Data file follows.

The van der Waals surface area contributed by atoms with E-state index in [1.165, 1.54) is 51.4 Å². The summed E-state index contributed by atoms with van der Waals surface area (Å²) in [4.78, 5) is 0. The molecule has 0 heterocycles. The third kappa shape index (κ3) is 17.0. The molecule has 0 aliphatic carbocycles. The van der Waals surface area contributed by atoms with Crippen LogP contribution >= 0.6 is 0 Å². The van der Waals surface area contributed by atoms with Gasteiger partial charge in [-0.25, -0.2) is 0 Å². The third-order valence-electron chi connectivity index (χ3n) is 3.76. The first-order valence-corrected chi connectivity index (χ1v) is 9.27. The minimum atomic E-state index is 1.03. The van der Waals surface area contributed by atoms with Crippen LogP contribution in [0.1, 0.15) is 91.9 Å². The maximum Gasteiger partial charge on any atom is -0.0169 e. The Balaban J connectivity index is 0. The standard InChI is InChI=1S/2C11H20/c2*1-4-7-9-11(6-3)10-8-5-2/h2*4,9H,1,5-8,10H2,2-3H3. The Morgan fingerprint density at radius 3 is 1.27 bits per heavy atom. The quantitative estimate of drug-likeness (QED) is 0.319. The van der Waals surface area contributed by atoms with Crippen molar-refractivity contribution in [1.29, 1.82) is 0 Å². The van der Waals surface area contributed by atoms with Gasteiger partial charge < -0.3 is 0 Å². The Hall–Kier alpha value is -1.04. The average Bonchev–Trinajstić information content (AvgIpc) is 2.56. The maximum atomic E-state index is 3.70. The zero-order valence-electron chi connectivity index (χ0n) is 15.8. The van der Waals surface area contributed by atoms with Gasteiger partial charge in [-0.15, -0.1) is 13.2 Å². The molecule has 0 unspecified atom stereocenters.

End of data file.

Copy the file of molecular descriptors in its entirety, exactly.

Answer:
The van der Waals surface area contributed by atoms with E-state index in [1.165, 1.54) is 51.4 Å². The summed E-state index contributed by atoms with van der Waals surface area (Å²) in [4.78, 5) is 0. The molecule has 0 heterocycles. The third kappa shape index (κ3) is 17.0. The molecule has 0 aliphatic carbocycles. The van der Waals surface area contributed by atoms with Crippen LogP contribution >= 0.6 is 0 Å². The van der Waals surface area contributed by atoms with Gasteiger partial charge in [-0.25, -0.2) is 0 Å². The third-order valence-electron chi connectivity index (χ3n) is 3.76. The first-order valence-corrected chi connectivity index (χ1v) is 9.27. The minimum atomic E-state index is 1.03. The van der Waals surface area contributed by atoms with Crippen LogP contribution in [0.1, 0.15) is 91.9 Å². The maximum Gasteiger partial charge on any atom is -0.0169 e. The Balaban J connectivity index is 0. The standard InChI is InChI=1S/2C11H20/c2*1-4-7-9-11(6-3)10-8-5-2/h2*4,9H,1,5-8,10H2,2-3H3. The Morgan fingerprint density at radius 3 is 1.27 bits per heavy atom. The quantitative estimate of drug-likeness (QED) is 0.319. The van der Waals surface area contributed by atoms with Crippen molar-refractivity contribution in [1.29, 1.82) is 0 Å². The van der Waals surface area contributed by atoms with Gasteiger partial charge < -0.3 is 0 Å². The Hall–Kier alpha value is -1.04. The average Bonchev–Trinajstić information content (AvgIpc) is 2.56. The maximum atomic E-state index is 3.70. The zero-order valence-electron chi connectivity index (χ0n) is 15.8. The van der Waals surface area contributed by atoms with Gasteiger partial charge in [-0.15, -0.1) is 13.2 Å². The molecule has 0 unspecified atom stereocenters.